In the mid-1940s, Rudolph Schenkel published his classic monograph on how wolves interacted, based on randomly chosen groups of wolves placed in artificial enclosures. He stated that a top ranking male and top ranking female emerged from all the interactions and he referred to them as the alpha pair. Schenkel's monograph became the reference all wolf literature cited.

Twenty years later David Mech published his popular book, The Wolf, Ecology and Behavior of an Endangered Species. The paperback version hit the popular market with all the alpha pair citations from Schenkel's population of captive wolves. Dog people, thinking today's dog is descended from today's wolves, grabbed the scientific-sounding alpha concept and misapplied it to everything.

But then Mech spent several years studying wolves on Ellesmere Island, observing the interactions of free-living wolf parents and their offspring. What he saw changed his thinking. He decided the existing literature on alpha status, including his own book, was misleading.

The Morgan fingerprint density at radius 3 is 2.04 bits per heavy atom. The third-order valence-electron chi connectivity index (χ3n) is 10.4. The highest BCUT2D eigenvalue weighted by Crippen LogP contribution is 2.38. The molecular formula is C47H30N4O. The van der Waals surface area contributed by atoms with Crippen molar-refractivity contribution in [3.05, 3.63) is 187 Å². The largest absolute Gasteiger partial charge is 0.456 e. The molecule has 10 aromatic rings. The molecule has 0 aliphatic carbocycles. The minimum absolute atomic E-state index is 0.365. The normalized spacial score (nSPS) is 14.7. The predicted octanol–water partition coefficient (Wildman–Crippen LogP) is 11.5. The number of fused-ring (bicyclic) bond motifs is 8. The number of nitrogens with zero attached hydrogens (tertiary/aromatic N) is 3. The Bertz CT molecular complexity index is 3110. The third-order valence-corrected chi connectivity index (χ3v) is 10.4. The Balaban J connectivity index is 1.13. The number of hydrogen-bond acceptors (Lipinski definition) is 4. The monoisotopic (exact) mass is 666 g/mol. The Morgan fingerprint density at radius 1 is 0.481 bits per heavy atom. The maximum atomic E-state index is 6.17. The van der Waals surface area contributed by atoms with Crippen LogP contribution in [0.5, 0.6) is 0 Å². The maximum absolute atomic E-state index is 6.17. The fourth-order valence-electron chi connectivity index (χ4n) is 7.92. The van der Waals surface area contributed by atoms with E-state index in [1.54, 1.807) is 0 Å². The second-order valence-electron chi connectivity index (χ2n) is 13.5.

To formally correct and dispel all the published misinformation he published his 1999 article, "Alpha Status, Dominance and Division of Labor in Wolf Packs," in the Canadian Journal of Zoology. This was followed a year later by an article in Canadian Field Naturalist, "Leadership in Wolf, Canis lupus, Packs," further elaborating the parent role in wolves and in the social order of the pack.

The leader-follower relationship has replaced dominant-subordinate in the modern wolf literature. The word alpha has not been used for at least 10 years except to explain why the concept is outdated.

Science now understands that rather than being organized with a dominant "top dog" that fought its way up or a male-female pair that dominates by aggression, wolf packs are family groups which are formed in exactly the same way human family groups are formed. Boys and girls reach sexual maturity, leave the nest, find a suitable partner and start a family.